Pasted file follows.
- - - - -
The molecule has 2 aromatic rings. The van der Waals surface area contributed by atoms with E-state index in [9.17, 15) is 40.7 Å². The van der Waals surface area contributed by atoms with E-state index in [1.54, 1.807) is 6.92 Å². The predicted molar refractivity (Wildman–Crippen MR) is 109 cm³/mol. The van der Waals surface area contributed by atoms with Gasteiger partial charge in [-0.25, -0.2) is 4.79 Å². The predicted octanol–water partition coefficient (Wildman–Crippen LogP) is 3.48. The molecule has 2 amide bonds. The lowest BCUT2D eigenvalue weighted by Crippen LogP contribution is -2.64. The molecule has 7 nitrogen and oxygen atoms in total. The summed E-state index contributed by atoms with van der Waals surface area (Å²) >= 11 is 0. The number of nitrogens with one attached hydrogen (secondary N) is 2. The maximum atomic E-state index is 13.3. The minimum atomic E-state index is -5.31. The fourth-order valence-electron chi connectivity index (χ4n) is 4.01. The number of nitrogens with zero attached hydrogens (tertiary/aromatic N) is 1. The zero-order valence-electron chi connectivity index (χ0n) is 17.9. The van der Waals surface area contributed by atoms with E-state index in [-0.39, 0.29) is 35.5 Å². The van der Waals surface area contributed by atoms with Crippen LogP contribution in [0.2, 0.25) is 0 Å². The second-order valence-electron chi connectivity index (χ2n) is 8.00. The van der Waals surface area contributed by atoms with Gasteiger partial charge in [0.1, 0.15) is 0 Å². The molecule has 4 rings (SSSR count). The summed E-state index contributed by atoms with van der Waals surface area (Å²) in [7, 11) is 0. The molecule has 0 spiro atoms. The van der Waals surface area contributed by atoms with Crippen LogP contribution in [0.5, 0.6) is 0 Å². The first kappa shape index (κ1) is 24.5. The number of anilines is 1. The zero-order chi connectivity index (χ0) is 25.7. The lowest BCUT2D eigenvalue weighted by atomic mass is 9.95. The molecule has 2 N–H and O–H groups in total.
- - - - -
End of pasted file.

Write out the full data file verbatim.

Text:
The molecule has 2 aromatic rings. The van der Waals surface area contributed by atoms with E-state index in [9.17, 15) is 40.7 Å². The van der Waals surface area contributed by atoms with E-state index in [1.54, 1.807) is 6.92 Å². The predicted molar refractivity (Wildman–Crippen MR) is 109 cm³/mol. The van der Waals surface area contributed by atoms with Gasteiger partial charge in [-0.25, -0.2) is 4.79 Å². The predicted octanol–water partition coefficient (Wildman–Crippen LogP) is 3.48. The molecule has 2 amide bonds. The lowest BCUT2D eigenvalue weighted by Crippen LogP contribution is -2.64. The molecule has 7 nitrogen and oxygen atoms in total. The summed E-state index contributed by atoms with van der Waals surface area (Å²) >= 11 is 0. The number of nitrogens with one attached hydrogen (secondary N) is 2. The maximum atomic E-state index is 13.3. The minimum atomic E-state index is -5.31. The fourth-order valence-electron chi connectivity index (χ4n) is 4.01. The number of nitrogens with zero attached hydrogens (tertiary/aromatic N) is 1. The zero-order valence-electron chi connectivity index (χ0n) is 17.9. The van der Waals surface area contributed by atoms with E-state index in [-0.39, 0.29) is 35.5 Å². The van der Waals surface area contributed by atoms with Crippen LogP contribution in [0.2, 0.25) is 0 Å². The second-order valence-electron chi connectivity index (χ2n) is 8.00. The van der Waals surface area contributed by atoms with Gasteiger partial charge in [0.1, 0.15) is 0 Å². The molecule has 4 rings (SSSR count). The summed E-state index contributed by atoms with van der Waals surface area (Å²) in [7, 11) is 0. The molecule has 0 spiro atoms. The van der Waals surface area contributed by atoms with Crippen LogP contribution in [0.5, 0.6) is 0 Å². The first kappa shape index (κ1) is 24.5. The number of anilines is 1. The zero-order chi connectivity index (χ0) is 25.7. The lowest BCUT2D eigenvalue weighted by atomic mass is 9.95. The molecule has 2 N–H and O–H groups in total.